Parity a myth in pro sports

by | Oct 14, 2017 | Sports, Uncategorized

Sports are a source for something that is in human blood – competition. We feel the need for competition, just like I or Lebron James, Lonzo Ball or Joe Random. Today, we have four major North American pro sports leagues made up of 30-32 ultra competitive teams, all fighting tooth and nail to win.

As fans, we eat this up. We live, breathe and eat this insane superhero-like display of competition. What all of us fail to realize, is that it’s all a lie. We have always felt the need to best our peers. We see it today: the “alphamale” effect. People have always loved to watch this power struggle, dating all the way back to the days when tens of thousands of people would pack the Roman Colosseum to watch gladiators/prisoners fight to the bloody death. We have always liked to witness greatness as well, so before you think that I just ruined sports, realize it’s not always about witnessing nail-biters, because it’s special to watch athletes do what they do best, which is being magnificent and sometimes dominant.

Leagues are major corporations, businesses whose primary goal is to make money. If their product is engaging, entertaining and competitive, they will thrive. So of course, that’s how they will market their product. Like getting an e-mail from a prince in Nigeria, pro sport leagues are deceiving you into buying a product.

In the NFL, parity is a complete myth. Fans believe it’s a massively competitive league. When is the last time the New England Patriots, Pittsburgh Steelers or Green Bay Packers won a top pick? All these teams have reigned dominant for over 10 years. The Patriots alone have been to the playoffs 13 of the past 14 seasons, while in that one year out of the playoffs, they finished 11-5, which is usually a division winning record. This is only one end of the spectrum. The Jacksonville Jaguars haven’t been relevant for 10 years. The Cleveland Browns have been looking for a quarterback for at least that long. If you add those two together, you aren’t far off from the number of seasons that the Buffalo Bills have missed the playoffs! The Oakland Raiders, Tennessee Titans and Tampa Bay Buccaneers are all charismatic, young, fun teams. Yet, it doesn’t matter, because in the foreseeable future we’ll still see the Patriots, Steelers, and Packers reign supreme.

The NHL is praised for its parity, yet it’s deceptive. The Bettman point (a team that loses in overtime or shootout earns a point) creates a standings system that helps subpar teams like the 2016-2017 Toronto Maple Leafs, who finished with 40 wins and 42 losses, still made the playoffs. This happens too often. Is the Bettman point really worth it? Parity in the NHL is exaggerated.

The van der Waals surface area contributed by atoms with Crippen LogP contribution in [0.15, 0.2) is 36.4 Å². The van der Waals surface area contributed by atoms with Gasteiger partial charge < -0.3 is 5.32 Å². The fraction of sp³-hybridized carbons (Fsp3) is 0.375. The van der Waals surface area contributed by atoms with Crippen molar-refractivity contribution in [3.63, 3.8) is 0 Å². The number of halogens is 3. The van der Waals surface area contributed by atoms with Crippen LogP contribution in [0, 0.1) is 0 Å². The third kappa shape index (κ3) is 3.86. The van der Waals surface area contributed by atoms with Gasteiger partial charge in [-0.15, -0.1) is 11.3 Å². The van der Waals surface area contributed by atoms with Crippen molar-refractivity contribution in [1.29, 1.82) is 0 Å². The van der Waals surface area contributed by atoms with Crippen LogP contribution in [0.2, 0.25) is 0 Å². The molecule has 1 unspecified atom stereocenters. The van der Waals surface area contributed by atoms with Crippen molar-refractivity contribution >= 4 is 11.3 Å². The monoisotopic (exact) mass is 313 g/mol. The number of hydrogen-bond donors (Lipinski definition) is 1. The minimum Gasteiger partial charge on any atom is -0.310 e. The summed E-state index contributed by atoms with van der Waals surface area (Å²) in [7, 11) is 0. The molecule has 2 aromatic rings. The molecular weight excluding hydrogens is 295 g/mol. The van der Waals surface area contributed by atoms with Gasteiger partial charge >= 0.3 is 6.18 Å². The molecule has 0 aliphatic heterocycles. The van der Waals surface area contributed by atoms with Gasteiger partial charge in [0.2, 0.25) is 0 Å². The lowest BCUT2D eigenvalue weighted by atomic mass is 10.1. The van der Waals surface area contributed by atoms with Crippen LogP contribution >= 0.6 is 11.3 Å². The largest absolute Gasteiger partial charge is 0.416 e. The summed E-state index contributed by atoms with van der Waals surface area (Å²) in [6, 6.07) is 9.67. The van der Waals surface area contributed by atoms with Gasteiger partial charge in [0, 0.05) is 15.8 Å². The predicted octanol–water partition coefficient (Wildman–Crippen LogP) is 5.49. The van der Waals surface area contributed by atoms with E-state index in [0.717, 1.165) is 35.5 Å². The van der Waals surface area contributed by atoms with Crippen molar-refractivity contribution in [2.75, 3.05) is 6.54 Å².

Then there’s Major League Baseball. Do they even try? In a no-salary-cap league, small market teams like the Oakland Athletics, Tampa Bay Rays and Cincinnati Reds stand little chance. This is especially true when competing against organizations like the New York Yankees, Chicago Cubs and Boston Red Sox. The Milwaukee Brewers started the 2017 season with a player payroll of $63 million. The Los Angeles Dodgers were able to pay their opening day roster $242 million. Good luck, “Brew Crew.” MLB benefits heavily from the luck based game that baseball tends to be. You can see any team beat another on any given night. But, in the end, the Seattle Mariners haven’t been to the postseason in 15 years. They’re only halfway to the record, held by the Montreal Expos-Washington Nationals, who went a full 30 years without a taste of playoff ball. The Expos started their streak in Montreal and ended it a nine-hour drive south in Washington DC as the Nationals. The Yankees once went 13 straight seasons making the playoffs. The non-existing salary cap immediately creates a league where parity is not easy to come by.

The NBA is the worst. The Golden State Warriors will win the title again. It’s not a debate. The Boston Celtics and Cleveland Cavaliers will tear through the East. The aforementioned Warriors, along with the San Antonio Spurs, Oklahoma City Thunder and Houston Rockets are all great teams that have gotten stronger and will barely lose a game next year. The NBA has no parity. In all likelihood, your favourite team doesn’t stand a chance of winning. Sorry. So next time you see a commercial hyping up the Los Angeles Lakers or Philadelphia 76ers, don’t trust the process.

Next time you are reading about how competitive a league is, see through it. It’s false marketing to bring in viewers.

On the contrary, the lack of parity in sports allows us to witness something else far better than crazy competition. Something else that all humans strive for – greatness.

Embrace it.

– Conner Toffan, Sports Co-Editor

Latest Issue